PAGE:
solidThinking Inspire & the First 3D Printed Bike Frame
Tuesday, March 25, 2014
solidThinking today announced a major achievement in the additive manufacturing industry which may in future revolutionize the way components are designed and made. Renishaw, the UK’s only manufacturer of a metal-based additive manufacturing machine, used solidThinking Inspire® 9.5 software to help create the world’s first 3D printed metal bike frame. Chris Williams of Empire Cycles, a leading British bicycle design and manufacturing company, designed the mountain bike to take advantage of Renishaw’s additive manufacturing technology, allowing the creation of a titanium frame that would be both strong and light.
Renishaw used Inspire to perform the topological optimization and concept generation. Inspire generated a new material layout within the package space using the loads and supports as input. This provided a concept that not only met performance targets, but also achieved minimum mass. A tool such as Inspire goes hand in hand with additive manufacturing by generating component designs that maximize manufacturing freedom, leading to stronger and lighter components. Lightweighting was the ultimate aim of the project, resulting in parts that are designed for maximum strength with minimum weight. The new seat post is 45 percent lighter than the original.
Complete bike with 3D printed titanium alloy frame and seat post bracket
“We took the seat post bracket from 360 grams down to 200 grams, and weight savings does not require compensation in other areas. We have not yet fully exploited the possibilities of finite element analysis, which is a big job for a project like this. What we have been able to do is get close to optimum and test the bike in the real world with a whole host of sensors on the frame, collecting actual data and optimizing from there,” explained Robin Weston, Renishaw Marketing Manager.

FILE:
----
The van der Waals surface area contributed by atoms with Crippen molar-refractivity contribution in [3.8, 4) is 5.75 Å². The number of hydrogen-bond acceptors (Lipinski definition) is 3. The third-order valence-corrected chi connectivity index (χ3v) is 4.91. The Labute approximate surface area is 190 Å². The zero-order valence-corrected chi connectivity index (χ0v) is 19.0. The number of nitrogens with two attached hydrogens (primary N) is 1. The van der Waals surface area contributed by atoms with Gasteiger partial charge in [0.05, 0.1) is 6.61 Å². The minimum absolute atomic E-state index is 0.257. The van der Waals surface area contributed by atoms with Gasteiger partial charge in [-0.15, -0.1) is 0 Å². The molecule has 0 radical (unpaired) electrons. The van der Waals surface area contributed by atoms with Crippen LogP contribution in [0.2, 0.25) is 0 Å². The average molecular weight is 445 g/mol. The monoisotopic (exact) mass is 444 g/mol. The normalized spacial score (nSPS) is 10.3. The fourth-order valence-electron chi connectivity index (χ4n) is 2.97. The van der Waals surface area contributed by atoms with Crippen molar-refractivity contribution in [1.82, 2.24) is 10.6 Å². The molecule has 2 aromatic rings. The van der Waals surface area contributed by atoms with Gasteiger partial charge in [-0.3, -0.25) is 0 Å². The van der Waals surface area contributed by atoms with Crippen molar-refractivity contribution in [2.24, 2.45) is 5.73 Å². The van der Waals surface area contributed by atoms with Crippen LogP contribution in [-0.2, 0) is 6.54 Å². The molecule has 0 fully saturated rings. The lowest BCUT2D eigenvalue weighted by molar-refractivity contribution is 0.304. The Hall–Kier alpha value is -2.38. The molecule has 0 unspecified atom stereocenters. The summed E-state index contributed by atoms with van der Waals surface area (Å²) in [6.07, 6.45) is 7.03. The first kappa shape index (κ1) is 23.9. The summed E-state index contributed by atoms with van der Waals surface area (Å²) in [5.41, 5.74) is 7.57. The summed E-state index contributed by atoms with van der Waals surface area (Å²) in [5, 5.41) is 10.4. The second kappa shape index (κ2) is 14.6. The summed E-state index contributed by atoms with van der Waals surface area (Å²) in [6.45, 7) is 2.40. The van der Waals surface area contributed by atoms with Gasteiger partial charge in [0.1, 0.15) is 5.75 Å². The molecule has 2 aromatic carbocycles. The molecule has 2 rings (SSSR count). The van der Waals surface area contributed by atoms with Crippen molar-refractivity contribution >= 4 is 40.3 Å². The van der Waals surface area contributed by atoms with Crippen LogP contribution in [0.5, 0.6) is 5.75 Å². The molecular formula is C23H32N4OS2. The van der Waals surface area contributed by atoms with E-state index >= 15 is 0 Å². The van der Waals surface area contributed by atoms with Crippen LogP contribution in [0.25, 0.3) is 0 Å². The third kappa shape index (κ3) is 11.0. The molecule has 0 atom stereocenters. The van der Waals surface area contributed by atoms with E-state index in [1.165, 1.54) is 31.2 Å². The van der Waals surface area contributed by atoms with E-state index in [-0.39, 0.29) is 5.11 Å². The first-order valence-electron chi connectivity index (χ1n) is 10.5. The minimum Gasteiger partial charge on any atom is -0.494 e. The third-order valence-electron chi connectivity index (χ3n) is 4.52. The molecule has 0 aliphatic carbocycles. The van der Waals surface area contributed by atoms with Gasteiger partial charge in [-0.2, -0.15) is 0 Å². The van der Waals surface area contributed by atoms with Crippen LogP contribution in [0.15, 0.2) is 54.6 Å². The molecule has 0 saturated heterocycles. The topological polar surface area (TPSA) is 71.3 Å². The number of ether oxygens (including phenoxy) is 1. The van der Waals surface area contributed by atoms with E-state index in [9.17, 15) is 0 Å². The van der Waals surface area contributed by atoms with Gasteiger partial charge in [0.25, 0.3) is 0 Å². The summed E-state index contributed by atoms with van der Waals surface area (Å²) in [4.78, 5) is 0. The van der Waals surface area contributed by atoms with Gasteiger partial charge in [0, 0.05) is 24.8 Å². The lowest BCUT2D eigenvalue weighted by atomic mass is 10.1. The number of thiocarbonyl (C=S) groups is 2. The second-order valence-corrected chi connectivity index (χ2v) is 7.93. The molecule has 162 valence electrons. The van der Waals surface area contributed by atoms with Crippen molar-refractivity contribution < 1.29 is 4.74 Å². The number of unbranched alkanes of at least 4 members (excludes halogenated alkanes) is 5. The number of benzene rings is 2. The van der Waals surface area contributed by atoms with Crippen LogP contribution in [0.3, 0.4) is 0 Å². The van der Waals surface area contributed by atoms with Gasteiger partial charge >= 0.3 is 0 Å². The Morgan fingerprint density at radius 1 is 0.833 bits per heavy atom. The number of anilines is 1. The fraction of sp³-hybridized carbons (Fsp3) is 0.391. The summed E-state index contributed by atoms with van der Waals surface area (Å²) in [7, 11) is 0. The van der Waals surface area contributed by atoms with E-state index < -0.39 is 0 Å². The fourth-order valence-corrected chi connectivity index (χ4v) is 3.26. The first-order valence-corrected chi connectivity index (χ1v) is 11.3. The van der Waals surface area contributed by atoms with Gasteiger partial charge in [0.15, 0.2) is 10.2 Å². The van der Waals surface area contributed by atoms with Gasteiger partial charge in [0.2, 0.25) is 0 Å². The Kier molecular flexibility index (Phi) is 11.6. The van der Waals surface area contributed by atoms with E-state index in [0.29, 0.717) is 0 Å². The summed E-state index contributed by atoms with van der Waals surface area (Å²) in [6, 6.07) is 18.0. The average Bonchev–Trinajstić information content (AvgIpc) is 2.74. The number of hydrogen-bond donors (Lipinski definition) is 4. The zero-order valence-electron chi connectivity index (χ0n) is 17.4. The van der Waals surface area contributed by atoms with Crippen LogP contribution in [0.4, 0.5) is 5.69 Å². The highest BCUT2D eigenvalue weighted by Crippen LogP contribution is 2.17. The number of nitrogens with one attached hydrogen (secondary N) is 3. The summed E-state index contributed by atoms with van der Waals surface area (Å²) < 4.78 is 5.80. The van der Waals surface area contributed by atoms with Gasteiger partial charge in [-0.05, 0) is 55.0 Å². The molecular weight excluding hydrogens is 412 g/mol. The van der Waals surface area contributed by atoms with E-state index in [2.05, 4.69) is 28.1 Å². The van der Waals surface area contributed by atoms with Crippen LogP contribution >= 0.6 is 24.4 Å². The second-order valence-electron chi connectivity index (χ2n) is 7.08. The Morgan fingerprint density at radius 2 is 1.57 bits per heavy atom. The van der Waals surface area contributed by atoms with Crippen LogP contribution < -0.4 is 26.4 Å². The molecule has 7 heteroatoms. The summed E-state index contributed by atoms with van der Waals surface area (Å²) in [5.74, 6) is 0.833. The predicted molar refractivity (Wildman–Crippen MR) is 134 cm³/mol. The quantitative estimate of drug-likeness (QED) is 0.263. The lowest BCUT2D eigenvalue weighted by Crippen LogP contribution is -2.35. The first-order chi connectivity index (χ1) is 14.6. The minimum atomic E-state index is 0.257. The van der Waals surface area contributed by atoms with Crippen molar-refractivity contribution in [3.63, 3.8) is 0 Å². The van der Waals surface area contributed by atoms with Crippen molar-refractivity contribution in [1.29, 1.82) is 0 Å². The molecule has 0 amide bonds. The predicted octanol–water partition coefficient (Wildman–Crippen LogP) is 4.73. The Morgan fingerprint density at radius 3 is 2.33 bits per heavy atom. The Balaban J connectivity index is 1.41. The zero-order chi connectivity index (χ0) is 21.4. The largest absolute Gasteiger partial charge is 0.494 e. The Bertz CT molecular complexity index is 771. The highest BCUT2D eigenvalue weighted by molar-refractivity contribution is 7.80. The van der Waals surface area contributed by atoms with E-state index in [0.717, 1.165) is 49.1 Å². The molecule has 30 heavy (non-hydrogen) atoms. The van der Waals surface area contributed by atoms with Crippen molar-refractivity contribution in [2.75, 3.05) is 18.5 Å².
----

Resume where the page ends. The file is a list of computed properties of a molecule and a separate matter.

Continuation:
“The seat post bracket created by Renishaw is a truly revolutionary use of solidThinking Inspire and additive manufacturing. A 45 percent weight reduction on this part not only helps to increase performance, but can also help to decrease material costs,” said solidThinking Program Manager, Andrew Bartels. “We are thrilled to see companies like Renishaw push the barriers of traditional manufacturing by utilizing Inspire for concept generation.”
With significant weight savings achieved on a single component, and some reservations Williams had about the design, the scope suddenly expanded. “While we had thought about extruded or hydroformed aluminum tubing or even carbon fiber for the frame, bonded onto some titanium bits at the corners of the triangles, we started to look at doing even more.”
Williams explained that the use of standard frame materials really inhibited design freedom. “As we looked at the main aluminum frame and its 2100g contribution to overall weight, we knew we could help to create something just as strong but much lighter. From there the idea that we could do more, even all of the major frame components, came together. As no tooling is required, continual design improvements can be made easily, and because component cost is based on volume rather than complexity, some very light parts are possible at minimal cost.”
Renishaw will present its work and exhibit the Empire bike at this year’s European Altair Technology Conference from June 24th – 26th, 2014 in Munich: www.altairatc.com/europe.